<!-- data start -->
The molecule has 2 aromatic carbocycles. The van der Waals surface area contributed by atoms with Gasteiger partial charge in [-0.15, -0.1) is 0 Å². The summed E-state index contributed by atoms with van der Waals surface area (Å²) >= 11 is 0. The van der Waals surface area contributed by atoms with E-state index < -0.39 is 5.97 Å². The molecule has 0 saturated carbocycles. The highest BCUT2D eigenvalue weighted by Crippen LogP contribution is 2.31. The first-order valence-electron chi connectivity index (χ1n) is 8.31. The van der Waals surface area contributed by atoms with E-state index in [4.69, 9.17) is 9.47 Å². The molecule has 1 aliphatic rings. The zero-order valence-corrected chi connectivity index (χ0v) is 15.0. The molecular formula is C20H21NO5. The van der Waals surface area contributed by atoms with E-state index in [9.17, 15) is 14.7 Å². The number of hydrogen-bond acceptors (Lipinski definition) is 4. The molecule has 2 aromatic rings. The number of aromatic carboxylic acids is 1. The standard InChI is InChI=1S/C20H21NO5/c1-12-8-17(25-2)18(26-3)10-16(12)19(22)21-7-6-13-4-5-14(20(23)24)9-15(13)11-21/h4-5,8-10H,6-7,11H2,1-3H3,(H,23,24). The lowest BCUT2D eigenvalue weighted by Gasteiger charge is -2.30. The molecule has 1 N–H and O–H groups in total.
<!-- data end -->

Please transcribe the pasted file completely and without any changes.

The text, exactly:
The molecule has 2 aromatic carbocycles. The van der Waals surface area contributed by atoms with Gasteiger partial charge in [-0.15, -0.1) is 0 Å². The summed E-state index contributed by atoms with van der Waals surface area (Å²) >= 11 is 0. The van der Waals surface area contributed by atoms with E-state index < -0.39 is 5.97 Å². The molecule has 0 saturated carbocycles. The highest BCUT2D eigenvalue weighted by Crippen LogP contribution is 2.31. The first-order valence-electron chi connectivity index (χ1n) is 8.31. The van der Waals surface area contributed by atoms with E-state index in [4.69, 9.17) is 9.47 Å². The molecule has 1 aliphatic rings. The zero-order valence-corrected chi connectivity index (χ0v) is 15.0. The molecular formula is C20H21NO5. The van der Waals surface area contributed by atoms with E-state index in [9.17, 15) is 14.7 Å². The number of hydrogen-bond acceptors (Lipinski definition) is 4. The molecule has 2 aromatic rings. The number of aromatic carboxylic acids is 1. The standard InChI is InChI=1S/C20H21NO5/c1-12-8-17(25-2)18(26-3)10-16(12)19(22)21-7-6-13-4-5-14(20(23)24)9-15(13)11-21/h4-5,8-10H,6-7,11H2,1-3H3,(H,23,24). The lowest BCUT2D eigenvalue weighted by Gasteiger charge is -2.30. The molecule has 1 N–H and O–H groups in total.